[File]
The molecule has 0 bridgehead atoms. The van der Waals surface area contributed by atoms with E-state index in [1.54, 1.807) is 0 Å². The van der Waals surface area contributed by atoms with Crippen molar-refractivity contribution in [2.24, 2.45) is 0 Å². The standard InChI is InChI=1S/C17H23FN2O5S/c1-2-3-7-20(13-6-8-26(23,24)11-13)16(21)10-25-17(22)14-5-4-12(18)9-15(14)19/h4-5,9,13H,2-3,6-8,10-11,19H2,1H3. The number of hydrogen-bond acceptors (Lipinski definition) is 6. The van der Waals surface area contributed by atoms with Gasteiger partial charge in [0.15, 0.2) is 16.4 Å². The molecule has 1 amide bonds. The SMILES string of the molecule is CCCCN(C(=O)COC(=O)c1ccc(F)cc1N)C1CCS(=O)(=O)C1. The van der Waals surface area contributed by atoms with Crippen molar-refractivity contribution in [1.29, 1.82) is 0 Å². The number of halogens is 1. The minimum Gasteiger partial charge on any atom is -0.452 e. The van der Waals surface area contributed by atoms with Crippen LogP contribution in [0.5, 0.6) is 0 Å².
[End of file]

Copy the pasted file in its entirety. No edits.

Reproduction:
The molecule has 0 bridgehead atoms. The van der Waals surface area contributed by atoms with E-state index in [1.54, 1.807) is 0 Å². The van der Waals surface area contributed by atoms with Crippen molar-refractivity contribution in [2.24, 2.45) is 0 Å². The standard InChI is InChI=1S/C17H23FN2O5S/c1-2-3-7-20(13-6-8-26(23,24)11-13)16(21)10-25-17(22)14-5-4-12(18)9-15(14)19/h4-5,9,13H,2-3,6-8,10-11,19H2,1H3. The number of hydrogen-bond acceptors (Lipinski definition) is 6. The van der Waals surface area contributed by atoms with Gasteiger partial charge in [0.15, 0.2) is 16.4 Å². The molecule has 1 amide bonds. The SMILES string of the molecule is CCCCN(C(=O)COC(=O)c1ccc(F)cc1N)C1CCS(=O)(=O)C1. The van der Waals surface area contributed by atoms with Crippen molar-refractivity contribution in [1.29, 1.82) is 0 Å². The number of halogens is 1. The minimum Gasteiger partial charge on any atom is -0.452 e. The van der Waals surface area contributed by atoms with Crippen LogP contribution in [0.5, 0.6) is 0 Å².